Star Theatre

402 North Coast Highway,
Oceanside, CA 92054

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Star Theatre - Oceanside, CA

Viewing: Photo | Street View

The Star Theatre opened in August 1956 with a seating capacity for 986. There were 546 seats in the orchestra and 440 in the stepped loge section at the rear. Behind the loge seating area was a cry room, that was equipped with electric fixtures for bottle warmers.

This was once a popular movie house, located in downtown Oceanside. In it’s darkest days it fuctioned as an adult theater operated by Pussycat Theatres, but has recently been renovated and is used for live performances.

Contributed by Ian Ehrnstrom

Recent comments (view all 15 comments)

danwhitehead1
danwhitehead1 on February 15, 2007 at 7:54 am

This house was never meant to be anything but a movie theatre. There is no stage area and no fly space. I was intimately connected with this house for many years; I know what I’m talking about and I imagine there are many old projectionists in the San Diego area who will back me up. This was built specifically as a movie theatre and not as a live theatre. Period.

JayAllenSanford
JayAllenSanford on June 21, 2007 at 10:31 pm

There’s a cover article in today’s San Diego Reader, detailing the histories of all the downtown theaters once run by Vince Miranda, at one time co-owner of California’s Pussycat Theatre chain. This is one of the theaters chronicled in the piece, which is built from a series of email interviews with Cinema Treasures contribs Dan Whitehead and Tim David (David is Miranda’s godson). Unfortunately, the online version doesn’t have any of the great photos and graphics seen in the printed version – I wrote the piece and will probably put scans of the graphics on my own webpage before much longer, after the next issue comes out. Here’s a link to the article on the Reader site:

View link

This is our second major feature on southern CA theaters in about a year (the other, “Field Of Screens,” is just on San Diego drive-ins and can be found on the Reader site with the search bar). If anyone here likes the article(s) and would like to encourage the publisher to greenlight more, feel free to leave your thoughts about the piece in the comment section after article. The paper really pays attention to reader comments!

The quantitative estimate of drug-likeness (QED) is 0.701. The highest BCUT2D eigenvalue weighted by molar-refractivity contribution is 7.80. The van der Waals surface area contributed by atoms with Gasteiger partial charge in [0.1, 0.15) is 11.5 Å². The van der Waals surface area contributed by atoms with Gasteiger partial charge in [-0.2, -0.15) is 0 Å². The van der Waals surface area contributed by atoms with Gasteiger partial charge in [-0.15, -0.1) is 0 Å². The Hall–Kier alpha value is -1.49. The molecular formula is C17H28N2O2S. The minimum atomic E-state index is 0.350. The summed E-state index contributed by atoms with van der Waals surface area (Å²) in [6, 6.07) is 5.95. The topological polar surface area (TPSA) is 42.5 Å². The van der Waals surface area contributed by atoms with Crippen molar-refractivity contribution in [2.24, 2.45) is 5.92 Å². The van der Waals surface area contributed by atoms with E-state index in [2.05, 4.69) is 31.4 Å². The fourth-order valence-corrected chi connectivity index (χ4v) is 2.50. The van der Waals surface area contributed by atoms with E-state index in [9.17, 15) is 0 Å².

http://www.sdreader.com/ed/cover/

kencmcintyre
kencmcintyre on June 23, 2007 at 8:43 am

Advertised at 402 N. Hill in September 1979.

DonSolosan
DonSolosan on March 19, 2008 at 8:57 pm

ken mc, they changed the name of Hill Street to Coast Highway. I don’t know the year.

drb
drb on March 18, 2009 at 10:05 am

Some photos I took back in November 2000, when it had recently closed as a movie theater and its fate was uncertain. Sorry the first two aren’t the sharpest, early digital cameras were unpredictable things:

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Joe Vogel
Joe Vogel on January 6, 2010 at 4:28 am

The Balch in the firm of Balch, Bryan, Perkins, Hutchason was William Glenn Balch, the considerably younger brother of theater architect Clifford Balch. Following the dissolution of the firm of Balch & Balch, in 1946 Clifford Balch formed a partnership with Louis L. Bryan. Balch & Bryan became Balch, Bryan, Perkins, Hutchason, Architects in 1953, with the addition of partners John Loring Perkins and W.K. Hutchason.

Here is a Boxoffice article about the Star Theatre. It notes that William Glenn Balch had “…designed over 180 southland theatres over the last 25 years….”

Douglas Westfall
Douglas Westfall on July 6, 2010 at 4:31 am

Jim Heiser and I connected during the re-opening of the Star Theater when it played TITANIC in late June of 1998. I had just released the book “The Wreck and Sinking of the Titanic” and he asked me to open the theater. So with microphone in hand I stood at the curtain and gave a breif overview of the history then took questions. After the showing I sold books in the lobby. I was saddened to see it close.

Douglas Westfall, Publisher
www.SpecialBooks.com

Tinseltoes
Tinseltoes on July 13, 2012 at 8:03 am

Replacing an expired link to a trade article cited above by Joe Vogel: boxoffice

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